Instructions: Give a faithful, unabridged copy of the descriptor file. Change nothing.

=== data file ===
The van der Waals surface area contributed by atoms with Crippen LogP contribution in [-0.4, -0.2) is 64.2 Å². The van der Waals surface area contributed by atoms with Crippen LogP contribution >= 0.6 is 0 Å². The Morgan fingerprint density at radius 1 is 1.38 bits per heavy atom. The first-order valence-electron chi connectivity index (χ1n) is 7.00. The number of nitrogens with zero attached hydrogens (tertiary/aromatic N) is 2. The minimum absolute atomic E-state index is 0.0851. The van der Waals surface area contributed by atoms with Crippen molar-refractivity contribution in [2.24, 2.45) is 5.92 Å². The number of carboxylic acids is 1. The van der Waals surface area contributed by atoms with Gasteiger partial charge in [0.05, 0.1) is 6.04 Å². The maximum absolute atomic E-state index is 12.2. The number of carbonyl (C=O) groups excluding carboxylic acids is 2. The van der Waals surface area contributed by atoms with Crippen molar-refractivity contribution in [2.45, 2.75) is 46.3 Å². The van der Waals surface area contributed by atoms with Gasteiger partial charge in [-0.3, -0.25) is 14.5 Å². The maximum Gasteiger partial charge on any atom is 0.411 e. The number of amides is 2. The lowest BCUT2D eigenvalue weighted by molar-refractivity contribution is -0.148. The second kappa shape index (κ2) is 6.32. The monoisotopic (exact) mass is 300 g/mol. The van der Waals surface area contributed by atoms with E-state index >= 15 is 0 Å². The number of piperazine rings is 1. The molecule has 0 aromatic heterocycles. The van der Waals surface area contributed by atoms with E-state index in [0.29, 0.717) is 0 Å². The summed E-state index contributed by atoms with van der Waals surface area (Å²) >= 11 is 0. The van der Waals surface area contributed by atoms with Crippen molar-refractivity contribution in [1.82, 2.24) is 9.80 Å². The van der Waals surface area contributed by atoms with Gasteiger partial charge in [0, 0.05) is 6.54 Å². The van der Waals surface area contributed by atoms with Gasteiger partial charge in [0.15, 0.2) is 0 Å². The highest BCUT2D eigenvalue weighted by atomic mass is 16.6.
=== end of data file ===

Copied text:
The van der Waals surface area contributed by atoms with Crippen LogP contribution in [-0.4, -0.2) is 64.2 Å². The van der Waals surface area contributed by atoms with Crippen LogP contribution >= 0.6 is 0 Å². The Morgan fingerprint density at radius 1 is 1.38 bits per heavy atom. The first-order valence-electron chi connectivity index (χ1n) is 7.00. The number of nitrogens with zero attached hydrogens (tertiary/aromatic N) is 2. The minimum absolute atomic E-state index is 0.0851. The van der Waals surface area contributed by atoms with Crippen molar-refractivity contribution in [2.24, 2.45) is 5.92 Å². The number of carboxylic acids is 1. The van der Waals surface area contributed by atoms with Gasteiger partial charge in [0.05, 0.1) is 6.04 Å². The maximum absolute atomic E-state index is 12.2. The number of carbonyl (C=O) groups excluding carboxylic acids is 2. The van der Waals surface area contributed by atoms with Crippen molar-refractivity contribution in [2.45, 2.75) is 46.3 Å². The van der Waals surface area contributed by atoms with Gasteiger partial charge in [-0.3, -0.25) is 14.5 Å². The maximum Gasteiger partial charge on any atom is 0.411 e. The number of amides is 2. The lowest BCUT2D eigenvalue weighted by molar-refractivity contribution is -0.148. The second kappa shape index (κ2) is 6.32. The monoisotopic (exact) mass is 300 g/mol. The van der Waals surface area contributed by atoms with E-state index >= 15 is 0 Å². The number of piperazine rings is 1. The molecule has 0 aromatic heterocycles. The van der Waals surface area contributed by atoms with E-state index in [0.29, 0.717) is 0 Å². The summed E-state index contributed by atoms with van der Waals surface area (Å²) >= 11 is 0. The van der Waals surface area contributed by atoms with Crippen molar-refractivity contribution in [1.82, 2.24) is 9.80 Å². The van der Waals surface area contributed by atoms with Gasteiger partial charge in [0, 0.05) is 6.54 Å². The van der Waals surface area contributed by atoms with Gasteiger partial charge in [0.15, 0.2) is 0 Å². The highest BCUT2D eigenvalue weighted by atomic mass is 16.6.